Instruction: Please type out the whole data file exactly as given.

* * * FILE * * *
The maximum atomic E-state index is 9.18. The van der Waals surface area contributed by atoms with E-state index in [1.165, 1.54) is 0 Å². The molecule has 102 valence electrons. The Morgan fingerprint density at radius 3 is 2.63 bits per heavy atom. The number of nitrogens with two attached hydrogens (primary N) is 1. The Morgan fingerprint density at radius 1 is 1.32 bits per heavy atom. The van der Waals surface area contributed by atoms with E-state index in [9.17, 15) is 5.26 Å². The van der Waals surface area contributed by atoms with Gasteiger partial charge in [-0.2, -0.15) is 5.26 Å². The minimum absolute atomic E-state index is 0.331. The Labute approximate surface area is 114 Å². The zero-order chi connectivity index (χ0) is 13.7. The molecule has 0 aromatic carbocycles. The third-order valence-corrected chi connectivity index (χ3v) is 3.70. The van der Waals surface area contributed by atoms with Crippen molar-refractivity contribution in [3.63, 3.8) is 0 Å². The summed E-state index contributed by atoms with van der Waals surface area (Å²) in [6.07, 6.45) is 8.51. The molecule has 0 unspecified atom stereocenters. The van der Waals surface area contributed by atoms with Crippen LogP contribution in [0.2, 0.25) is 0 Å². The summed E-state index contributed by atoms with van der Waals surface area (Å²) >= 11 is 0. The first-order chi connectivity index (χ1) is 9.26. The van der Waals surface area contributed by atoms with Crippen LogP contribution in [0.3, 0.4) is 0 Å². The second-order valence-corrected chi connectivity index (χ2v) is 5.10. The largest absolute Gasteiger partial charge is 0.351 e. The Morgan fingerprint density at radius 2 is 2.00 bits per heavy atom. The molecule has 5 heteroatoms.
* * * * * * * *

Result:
The maximum atomic E-state index is 9.18. The van der Waals surface area contributed by atoms with E-state index in [1.165, 1.54) is 0 Å². The molecule has 102 valence electrons. The Morgan fingerprint density at radius 3 is 2.63 bits per heavy atom. The number of nitrogens with two attached hydrogens (primary N) is 1. The Morgan fingerprint density at radius 1 is 1.32 bits per heavy atom. The van der Waals surface area contributed by atoms with E-state index in [9.17, 15) is 5.26 Å². The van der Waals surface area contributed by atoms with Gasteiger partial charge in [-0.2, -0.15) is 5.26 Å². The minimum absolute atomic E-state index is 0.331. The Labute approximate surface area is 114 Å². The zero-order chi connectivity index (χ0) is 13.7. The molecule has 0 aromatic carbocycles. The third-order valence-corrected chi connectivity index (χ3v) is 3.70. The van der Waals surface area contributed by atoms with Crippen molar-refractivity contribution in [3.63, 3.8) is 0 Å². The summed E-state index contributed by atoms with van der Waals surface area (Å²) in [6.07, 6.45) is 8.51. The molecule has 0 unspecified atom stereocenters. The van der Waals surface area contributed by atoms with Crippen LogP contribution in [0.2, 0.25) is 0 Å². The summed E-state index contributed by atoms with van der Waals surface area (Å²) >= 11 is 0. The first-order chi connectivity index (χ1) is 9.26. The van der Waals surface area contributed by atoms with Crippen LogP contribution in [0.3, 0.4) is 0 Å². The second-order valence-corrected chi connectivity index (χ2v) is 5.10. The largest absolute Gasteiger partial charge is 0.351 e. The Morgan fingerprint density at radius 2 is 2.00 bits per heavy atom. The molecule has 5 heteroatoms.